When we were halfway down to the base of the falls and began to hear some thundering water off in the distance, we realized we might have underestimated. 

Awosting Falls is 65 feet (20 m) tall and – since it was relatively early in the year – roaring with water. We got sprayed from a decent distance away. It was much more powerful than we were expecting. And, truthfully, one of the coolest waterfalls I’ve ever seen!

We then hiked back up to the road, and made the (poor) decision to walk up to the next trailhead rather than move our car. Well, okay, leaving the car was a decent plan since it was in the shade and parking was limited. Walking up a steep, narrow, curvy road in the hot sun wasn’t ideal.

But we eventually reached the orange-blazed Beacon Cap trail, which travels 0.7 miles (1.1 km) to the edge of the plateau and offers views of the Catskill Mountains to the northeast.


The orange-blazed trail ended here; we made the hike a loop by taking the less well-maintained yellow-blazed 0.9 mile (1.4 km) trail back. 

We spent a few minutes contemplating Lake Minnewaska and then made our way back down the road in search of shade and a place to sit down. My feet were very much ready to be out of my hiking boots at this point in the day.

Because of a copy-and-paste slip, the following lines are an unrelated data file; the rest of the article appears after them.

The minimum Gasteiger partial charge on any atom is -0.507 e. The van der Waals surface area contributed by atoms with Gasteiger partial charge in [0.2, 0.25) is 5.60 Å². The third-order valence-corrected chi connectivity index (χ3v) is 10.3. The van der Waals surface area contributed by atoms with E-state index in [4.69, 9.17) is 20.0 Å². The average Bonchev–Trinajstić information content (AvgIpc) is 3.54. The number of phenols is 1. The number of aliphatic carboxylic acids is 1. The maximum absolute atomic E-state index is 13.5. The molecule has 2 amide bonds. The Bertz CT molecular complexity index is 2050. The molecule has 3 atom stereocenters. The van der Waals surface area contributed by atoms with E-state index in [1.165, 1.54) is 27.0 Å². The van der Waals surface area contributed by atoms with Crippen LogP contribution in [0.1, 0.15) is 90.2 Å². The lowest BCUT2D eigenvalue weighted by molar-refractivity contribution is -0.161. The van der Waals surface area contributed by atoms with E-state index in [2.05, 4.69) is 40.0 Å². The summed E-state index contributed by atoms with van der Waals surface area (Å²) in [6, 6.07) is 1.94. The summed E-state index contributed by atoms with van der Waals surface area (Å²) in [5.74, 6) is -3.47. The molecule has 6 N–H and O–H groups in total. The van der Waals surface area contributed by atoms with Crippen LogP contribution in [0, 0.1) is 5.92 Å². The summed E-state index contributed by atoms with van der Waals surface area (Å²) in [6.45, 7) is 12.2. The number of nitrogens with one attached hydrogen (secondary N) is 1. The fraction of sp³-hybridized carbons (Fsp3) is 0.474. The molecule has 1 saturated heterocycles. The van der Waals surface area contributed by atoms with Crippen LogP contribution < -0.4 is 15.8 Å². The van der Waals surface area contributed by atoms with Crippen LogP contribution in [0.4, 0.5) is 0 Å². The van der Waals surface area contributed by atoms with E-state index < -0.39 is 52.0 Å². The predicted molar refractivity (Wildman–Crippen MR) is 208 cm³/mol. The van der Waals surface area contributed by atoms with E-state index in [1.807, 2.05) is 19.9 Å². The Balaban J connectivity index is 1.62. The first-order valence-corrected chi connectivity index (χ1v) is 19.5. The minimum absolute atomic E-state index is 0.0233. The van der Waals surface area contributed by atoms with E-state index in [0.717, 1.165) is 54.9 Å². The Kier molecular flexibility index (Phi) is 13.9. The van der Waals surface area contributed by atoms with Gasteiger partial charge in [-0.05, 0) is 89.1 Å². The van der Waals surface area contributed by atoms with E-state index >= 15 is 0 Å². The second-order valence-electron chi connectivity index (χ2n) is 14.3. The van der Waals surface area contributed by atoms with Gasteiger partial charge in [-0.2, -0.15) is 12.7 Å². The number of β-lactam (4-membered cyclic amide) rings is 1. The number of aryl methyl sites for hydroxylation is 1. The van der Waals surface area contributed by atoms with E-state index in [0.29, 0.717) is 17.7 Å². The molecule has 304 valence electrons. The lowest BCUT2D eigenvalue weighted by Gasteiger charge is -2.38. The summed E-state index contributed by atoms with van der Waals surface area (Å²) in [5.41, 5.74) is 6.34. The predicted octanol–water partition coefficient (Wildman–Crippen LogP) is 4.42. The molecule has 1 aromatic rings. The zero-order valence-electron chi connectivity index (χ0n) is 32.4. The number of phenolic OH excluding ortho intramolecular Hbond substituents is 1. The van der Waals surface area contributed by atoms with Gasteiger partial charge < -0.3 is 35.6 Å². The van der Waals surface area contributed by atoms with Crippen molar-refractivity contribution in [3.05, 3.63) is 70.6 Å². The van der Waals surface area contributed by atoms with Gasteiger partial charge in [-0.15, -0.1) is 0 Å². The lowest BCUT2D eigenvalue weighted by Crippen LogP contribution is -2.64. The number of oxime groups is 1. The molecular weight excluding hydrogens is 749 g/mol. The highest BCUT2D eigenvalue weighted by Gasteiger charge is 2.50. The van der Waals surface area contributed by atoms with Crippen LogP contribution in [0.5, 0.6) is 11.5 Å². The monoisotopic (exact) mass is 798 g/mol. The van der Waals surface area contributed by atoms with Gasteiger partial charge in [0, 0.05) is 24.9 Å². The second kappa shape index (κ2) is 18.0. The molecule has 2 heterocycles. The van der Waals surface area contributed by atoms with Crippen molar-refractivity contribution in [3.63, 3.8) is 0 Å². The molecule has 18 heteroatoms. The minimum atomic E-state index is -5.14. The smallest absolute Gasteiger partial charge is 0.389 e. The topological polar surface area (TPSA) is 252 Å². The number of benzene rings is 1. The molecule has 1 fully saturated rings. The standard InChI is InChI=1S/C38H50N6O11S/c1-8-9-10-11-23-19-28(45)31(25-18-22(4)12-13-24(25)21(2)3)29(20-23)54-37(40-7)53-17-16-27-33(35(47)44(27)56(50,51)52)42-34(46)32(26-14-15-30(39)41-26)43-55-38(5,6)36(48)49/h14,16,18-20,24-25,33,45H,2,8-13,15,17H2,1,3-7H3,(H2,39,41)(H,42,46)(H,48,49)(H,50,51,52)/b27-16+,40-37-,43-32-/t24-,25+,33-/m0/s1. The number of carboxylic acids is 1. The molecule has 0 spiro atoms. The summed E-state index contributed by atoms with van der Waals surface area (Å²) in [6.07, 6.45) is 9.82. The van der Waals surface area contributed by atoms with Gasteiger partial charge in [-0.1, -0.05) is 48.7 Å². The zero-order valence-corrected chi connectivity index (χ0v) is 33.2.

On our second day at Minnewaska State Park, we headed in to the southwestern – and highest elevation – part of the park, called Sam’s Point Preserve. The road in is narrow, curvy, and not well-maintained, and my car didn’t love the climb. Then again, my old car didn’t like most things.

Including – sometimes – functioning at all.

I didn’t know at the time that he was on his final breaths. But that’s a dramatic story for another time.

Anyway, we arrived at the visitor center/parking area where we looked through the exhibits before heading up the Loop Road Trail. This trail climbs very steeply up to Sam’s Point, at which the dropoffs are extreme and views are nearly panoramic.


Even I wasn’t willing to do a handstand here…

The trail then continues on, eventually forking to lead to Verkeerderkill Falls, the Ellenville Ice Caves, and Lake Maratanza. Our original plan was to take all of the trails, but Pat had caught a nice case of food poisoning the previous evening and wasn’t up to hiking so far so Verkeerderkill Falls took the cut. It’s unfortunate because it’s the tallest waterfall in the park, but stuff happens, so what can you do?